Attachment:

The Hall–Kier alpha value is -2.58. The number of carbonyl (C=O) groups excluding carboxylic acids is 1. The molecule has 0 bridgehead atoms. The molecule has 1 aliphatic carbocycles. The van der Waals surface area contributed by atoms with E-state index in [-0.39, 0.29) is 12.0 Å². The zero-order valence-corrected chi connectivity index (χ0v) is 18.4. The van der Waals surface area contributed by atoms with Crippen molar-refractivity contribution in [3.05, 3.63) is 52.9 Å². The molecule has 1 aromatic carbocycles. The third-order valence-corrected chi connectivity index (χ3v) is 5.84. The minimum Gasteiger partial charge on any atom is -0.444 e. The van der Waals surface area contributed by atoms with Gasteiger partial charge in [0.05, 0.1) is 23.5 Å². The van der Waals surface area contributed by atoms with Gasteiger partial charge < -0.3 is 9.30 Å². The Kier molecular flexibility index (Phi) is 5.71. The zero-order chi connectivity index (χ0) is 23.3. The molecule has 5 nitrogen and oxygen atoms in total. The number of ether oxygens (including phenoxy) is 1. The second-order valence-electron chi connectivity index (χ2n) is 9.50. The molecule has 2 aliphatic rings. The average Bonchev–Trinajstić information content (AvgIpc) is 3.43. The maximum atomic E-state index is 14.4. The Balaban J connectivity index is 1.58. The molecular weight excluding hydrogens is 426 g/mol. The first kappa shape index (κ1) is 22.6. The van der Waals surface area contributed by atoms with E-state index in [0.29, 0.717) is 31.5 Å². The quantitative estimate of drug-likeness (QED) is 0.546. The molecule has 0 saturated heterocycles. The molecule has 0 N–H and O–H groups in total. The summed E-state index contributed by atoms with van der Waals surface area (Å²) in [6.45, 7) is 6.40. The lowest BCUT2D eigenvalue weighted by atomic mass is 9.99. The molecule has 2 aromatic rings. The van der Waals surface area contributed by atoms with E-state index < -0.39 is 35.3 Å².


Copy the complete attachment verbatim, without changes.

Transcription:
The Hall–Kier alpha value is -2.58. The number of carbonyl (C=O) groups excluding carboxylic acids is 1. The molecule has 0 bridgehead atoms. The molecule has 1 aliphatic carbocycles. The van der Waals surface area contributed by atoms with E-state index in [-0.39, 0.29) is 12.0 Å². The zero-order valence-corrected chi connectivity index (χ0v) is 18.4. The van der Waals surface area contributed by atoms with Crippen molar-refractivity contribution in [3.05, 3.63) is 52.9 Å². The molecule has 1 aromatic carbocycles. The third-order valence-corrected chi connectivity index (χ3v) is 5.84. The minimum Gasteiger partial charge on any atom is -0.444 e. The van der Waals surface area contributed by atoms with Gasteiger partial charge in [0.05, 0.1) is 23.5 Å². The van der Waals surface area contributed by atoms with Gasteiger partial charge < -0.3 is 9.30 Å². The Kier molecular flexibility index (Phi) is 5.71. The zero-order chi connectivity index (χ0) is 23.3. The molecule has 5 nitrogen and oxygen atoms in total. The number of ether oxygens (including phenoxy) is 1. The second-order valence-electron chi connectivity index (χ2n) is 9.50. The molecule has 2 aliphatic rings. The average Bonchev–Trinajstić information content (AvgIpc) is 3.43. The maximum atomic E-state index is 14.4. The Balaban J connectivity index is 1.58. The molecular weight excluding hydrogens is 426 g/mol. The first kappa shape index (κ1) is 22.6. The van der Waals surface area contributed by atoms with E-state index in [0.29, 0.717) is 31.5 Å². The quantitative estimate of drug-likeness (QED) is 0.546. The molecule has 0 saturated heterocycles. The molecule has 0 N–H and O–H groups in total. The summed E-state index contributed by atoms with van der Waals surface area (Å²) in [6.45, 7) is 6.40. The lowest BCUT2D eigenvalue weighted by atomic mass is 9.99. The molecule has 2 aromatic rings. The van der Waals surface area contributed by atoms with E-state index < -0.39 is 35.3 Å².